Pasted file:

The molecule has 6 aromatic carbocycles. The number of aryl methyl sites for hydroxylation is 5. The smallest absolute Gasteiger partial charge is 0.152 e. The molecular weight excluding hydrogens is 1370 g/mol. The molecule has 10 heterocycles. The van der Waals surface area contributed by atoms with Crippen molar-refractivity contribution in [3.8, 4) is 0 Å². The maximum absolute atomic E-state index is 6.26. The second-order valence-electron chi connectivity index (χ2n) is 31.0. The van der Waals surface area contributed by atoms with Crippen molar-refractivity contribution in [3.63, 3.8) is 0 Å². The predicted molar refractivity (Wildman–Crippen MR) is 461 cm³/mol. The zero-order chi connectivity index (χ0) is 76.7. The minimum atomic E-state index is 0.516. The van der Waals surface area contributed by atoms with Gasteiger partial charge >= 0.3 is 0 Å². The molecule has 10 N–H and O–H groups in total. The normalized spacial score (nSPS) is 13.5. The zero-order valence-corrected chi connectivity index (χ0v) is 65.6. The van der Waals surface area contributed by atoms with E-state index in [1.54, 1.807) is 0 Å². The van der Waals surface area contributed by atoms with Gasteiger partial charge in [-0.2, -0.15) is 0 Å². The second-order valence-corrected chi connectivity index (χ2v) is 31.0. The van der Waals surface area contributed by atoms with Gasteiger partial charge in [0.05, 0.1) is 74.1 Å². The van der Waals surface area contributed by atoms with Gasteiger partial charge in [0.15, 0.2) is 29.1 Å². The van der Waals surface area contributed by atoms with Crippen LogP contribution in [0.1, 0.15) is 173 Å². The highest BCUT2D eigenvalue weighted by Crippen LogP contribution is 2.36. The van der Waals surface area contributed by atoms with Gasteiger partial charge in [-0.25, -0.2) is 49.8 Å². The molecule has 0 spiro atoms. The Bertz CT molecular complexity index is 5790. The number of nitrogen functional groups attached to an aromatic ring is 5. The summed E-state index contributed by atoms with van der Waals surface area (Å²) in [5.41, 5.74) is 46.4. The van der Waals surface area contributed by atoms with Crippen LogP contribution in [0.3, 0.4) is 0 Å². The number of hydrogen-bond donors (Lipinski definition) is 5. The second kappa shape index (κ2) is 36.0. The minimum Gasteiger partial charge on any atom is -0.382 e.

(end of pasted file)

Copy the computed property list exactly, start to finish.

The molecule has 6 aromatic carbocycles. The number of aryl methyl sites for hydroxylation is 5. The smallest absolute Gasteiger partial charge is 0.152 e. The molecular weight excluding hydrogens is 1370 g/mol. The molecule has 10 heterocycles. The van der Waals surface area contributed by atoms with Crippen molar-refractivity contribution in [3.8, 4) is 0 Å². The maximum absolute atomic E-state index is 6.26. The second-order valence-electron chi connectivity index (χ2n) is 31.0. The van der Waals surface area contributed by atoms with Crippen molar-refractivity contribution in [3.63, 3.8) is 0 Å². The predicted molar refractivity (Wildman–Crippen MR) is 461 cm³/mol. The zero-order chi connectivity index (χ0) is 76.7. The minimum atomic E-state index is 0.516. The van der Waals surface area contributed by atoms with Gasteiger partial charge >= 0.3 is 0 Å². The molecule has 10 N–H and O–H groups in total. The normalized spacial score (nSPS) is 13.5. The zero-order valence-corrected chi connectivity index (χ0v) is 65.6. The van der Waals surface area contributed by atoms with E-state index in [1.54, 1.807) is 0 Å². The van der Waals surface area contributed by atoms with Gasteiger partial charge in [-0.2, -0.15) is 0 Å². The second-order valence-corrected chi connectivity index (χ2v) is 31.0. The van der Waals surface area contributed by atoms with Gasteiger partial charge in [0.05, 0.1) is 74.1 Å². The van der Waals surface area contributed by atoms with Gasteiger partial charge in [0.15, 0.2) is 29.1 Å². The van der Waals surface area contributed by atoms with Crippen LogP contribution in [0.1, 0.15) is 173 Å². The highest BCUT2D eigenvalue weighted by Crippen LogP contribution is 2.36. The van der Waals surface area contributed by atoms with Gasteiger partial charge in [-0.25, -0.2) is 49.8 Å². The molecule has 0 spiro atoms. The Bertz CT molecular complexity index is 5790. The number of nitrogen functional groups attached to an aromatic ring is 5. The summed E-state index contributed by atoms with van der Waals surface area (Å²) in [5.41, 5.74) is 46.4. The van der Waals surface area contributed by atoms with Crippen LogP contribution in [0.3, 0.4) is 0 Å². The number of hydrogen-bond donors (Lipinski definition) is 5. The second kappa shape index (κ2) is 36.0. The minimum Gasteiger partial charge on any atom is -0.382 e.